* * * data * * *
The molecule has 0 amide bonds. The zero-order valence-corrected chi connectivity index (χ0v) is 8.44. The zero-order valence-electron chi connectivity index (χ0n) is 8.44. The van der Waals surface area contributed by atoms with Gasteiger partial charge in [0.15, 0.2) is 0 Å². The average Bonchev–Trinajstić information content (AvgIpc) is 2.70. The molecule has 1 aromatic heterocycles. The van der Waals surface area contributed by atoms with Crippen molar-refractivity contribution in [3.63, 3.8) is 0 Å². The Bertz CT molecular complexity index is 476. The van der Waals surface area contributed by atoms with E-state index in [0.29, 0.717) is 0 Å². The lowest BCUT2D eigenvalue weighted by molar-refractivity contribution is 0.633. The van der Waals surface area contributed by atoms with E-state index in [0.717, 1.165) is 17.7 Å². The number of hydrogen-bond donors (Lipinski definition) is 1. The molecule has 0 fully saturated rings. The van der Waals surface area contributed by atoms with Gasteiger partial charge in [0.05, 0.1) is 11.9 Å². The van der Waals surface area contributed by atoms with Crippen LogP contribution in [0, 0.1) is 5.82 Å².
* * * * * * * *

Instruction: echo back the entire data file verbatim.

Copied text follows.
The molecule has 0 amide bonds. The zero-order valence-corrected chi connectivity index (χ0v) is 8.44. The zero-order valence-electron chi connectivity index (χ0n) is 8.44. The van der Waals surface area contributed by atoms with Gasteiger partial charge in [0.15, 0.2) is 0 Å². The average Bonchev–Trinajstić information content (AvgIpc) is 2.70. The molecule has 1 aromatic heterocycles. The van der Waals surface area contributed by atoms with Crippen molar-refractivity contribution in [3.63, 3.8) is 0 Å². The Bertz CT molecular complexity index is 476. The van der Waals surface area contributed by atoms with E-state index in [0.29, 0.717) is 0 Å². The lowest BCUT2D eigenvalue weighted by molar-refractivity contribution is 0.633. The van der Waals surface area contributed by atoms with E-state index in [0.717, 1.165) is 17.7 Å². The number of hydrogen-bond donors (Lipinski definition) is 1. The molecule has 0 fully saturated rings. The van der Waals surface area contributed by atoms with Gasteiger partial charge in [0.05, 0.1) is 11.9 Å². The van der Waals surface area contributed by atoms with Crippen LogP contribution in [0, 0.1) is 5.82 Å².